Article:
What the apologists for the Tablighi Jamaat event refuse to accept.
My school friend is neither an Islamist nor a closeted Islamist. He is a Muslim, husband to a non-converted Sikh.
I am a believer in the inclusiveness of our society. I do believe in Secularism as a system where the government does not discriminate between its citizens based on religion.
However, the average citizen (like me) is under no obligation to be blind to the religious/political/ethnic or linguistic affiliation of his fellow citizens when they are breaking the law.
The expectation doesn’t hold merit either socially or legally across the globe. Media houses routinely identify mobs with their ethnic background and so do people.
The story begins with my Facebook posts under a ‘No Comment Series’, in which I post stories of a community pelting stones on police and doctors, and misbehaving with nurses; all the posts are verified reports by reputed media organisations.
I did, however, censor myself from posting individual cases of vendors spitting on vegetables, treating them as stray crimes, miniscule compared to community crimes.
Besides, I don’t want to share gore 15 times a day. So I chose the most heinous crimes.
The series bothered many of my well-meaning friends, most of them from the entertainment industry. My Muslim friends chose to ignore the posts, save one.
The primary criticism against such posts has been that they amplify Islamophobia. While there is some merit to that argument, I believe social harmony is a collective responsibility. Besides, a criminal is a criminal irrespective of his caste, creed or colour, race and/or religion, or so we have been told.
The other apology argument is that the ‘Single Source Event’ is as callous as a group of people breaking quarantine for wedding, shopping and beach hopping and hence, the Jamaat can, at worst, be accused of ‘callousness’, but not of ‘criminal intent’.
The apologists conveniently ignore the shielding of foreigners who could be potential patients in mosques; stoning police which goes to take them to quarantine (not jail) and the disturbing fact that as late as mid-March, the preachers at Delhi Markaz of the Jamaat were telling the attendees to assemble to ‘beat the pandemic’.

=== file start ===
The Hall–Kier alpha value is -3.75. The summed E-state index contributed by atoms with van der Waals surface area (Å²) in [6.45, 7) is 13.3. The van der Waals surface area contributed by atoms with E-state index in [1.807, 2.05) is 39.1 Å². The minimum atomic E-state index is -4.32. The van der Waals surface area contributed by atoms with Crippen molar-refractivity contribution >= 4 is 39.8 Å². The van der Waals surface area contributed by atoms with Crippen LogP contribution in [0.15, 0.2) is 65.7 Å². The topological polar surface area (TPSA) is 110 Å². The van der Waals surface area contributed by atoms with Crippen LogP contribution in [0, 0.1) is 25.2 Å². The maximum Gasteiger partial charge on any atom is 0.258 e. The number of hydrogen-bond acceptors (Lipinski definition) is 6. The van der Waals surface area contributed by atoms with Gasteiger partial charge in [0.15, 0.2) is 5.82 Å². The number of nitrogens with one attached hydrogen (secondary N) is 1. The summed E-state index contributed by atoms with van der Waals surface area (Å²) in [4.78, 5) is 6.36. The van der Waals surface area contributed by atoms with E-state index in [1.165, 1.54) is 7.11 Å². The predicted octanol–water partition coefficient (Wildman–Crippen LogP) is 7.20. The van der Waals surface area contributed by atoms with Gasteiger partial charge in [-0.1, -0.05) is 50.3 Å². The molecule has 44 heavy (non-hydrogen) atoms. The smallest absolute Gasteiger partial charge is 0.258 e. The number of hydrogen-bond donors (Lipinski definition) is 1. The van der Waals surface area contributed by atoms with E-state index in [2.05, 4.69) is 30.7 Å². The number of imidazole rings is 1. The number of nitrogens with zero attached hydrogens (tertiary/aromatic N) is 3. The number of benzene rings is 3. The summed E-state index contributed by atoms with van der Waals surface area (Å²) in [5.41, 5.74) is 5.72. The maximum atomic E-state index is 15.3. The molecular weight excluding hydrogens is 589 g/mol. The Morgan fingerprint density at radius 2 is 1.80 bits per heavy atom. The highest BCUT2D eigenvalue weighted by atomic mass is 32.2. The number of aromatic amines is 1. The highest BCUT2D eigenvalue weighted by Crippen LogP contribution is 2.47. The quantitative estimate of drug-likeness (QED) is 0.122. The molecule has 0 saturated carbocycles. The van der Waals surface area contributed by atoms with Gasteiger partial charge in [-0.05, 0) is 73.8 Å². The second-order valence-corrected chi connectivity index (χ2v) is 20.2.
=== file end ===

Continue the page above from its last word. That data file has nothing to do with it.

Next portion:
Many doctors and health workers have been stoned for going to test potential patients, a crime unique to India during this pandemic.
Are we as citizens expected to maintain silence over this heinous chronology of repeated crimes just because the criminals belong to a community we have a soft corner for?
In case you are wondering, this apology for criminals is not limited to Islamists and/or self-proclaimed liberal journalists. Many of my well-educated engineering friends became apologists for Rajat Gupta, an IIT-Delhi alumni who was the first non-white Global CEO of McKinsey & Co.
Back in 2003, I would wake up at 7 am to attend his lectures at the IIT-Delhi campus. He was a national pride long before the era of Sunder Pichai, Satya Nadella and the likes.
Gupta was convicted of insider trading by a New York court and sentenced to jail.
I was shocked to find out that most of my college mates were defending him on social media. The only reason someone defended him was because the defenders identified with the label that Gupta had; in this case, IIT-Delhi alumni.
We self-identify with multiple labels that give us a sense of belonging and being part of a larger fraternity/tribe. The labels are useful and have helped us as a species to evolve through centuries, as explained in Israeli author Yuval Noah Harari’s Sapiens - A brief History of Humankind.
Today, we identify with multiple labels; I am an Indian, Bihari, Hindu, Rajput, Filmmaker, IITian, and the relevance of the label changes with time and place. In a US film school, I am an Indian first; in Delhi, I am a Bihari; at home, I am a Rajput Hindu; and at work, I am a filmmaker.
I am proud of all my labels and do not argue in favour of dismantling of labels, for they give us strength in times of crisis. However, my belief in any label does not supersede any one else’s Right to Life. The Right of Life is the most fundamental right that supersedes any nationalistic/religious or ethnic affiliation.
In that sense, whenever the life of a fellow human being is endangered, we have to shun all man-made labels.
In India, Secularism is more endangered than the proverbial ‘ghar ki izzat’ of a conservative family. A teenager smoking, on a bike, going to a cinema hall, talking to a girl/boy … ‘ghar ki izzat’ was always in danger.
Secularism too is in danger every time someone from a community commits a crime; now that label is being replaced by a global label of Islamophobia.
To my school friends and other well-meaning friends who self identify with the ‘liberal’ label, I tell you the same thing we told our relatives as a young adult - **** It!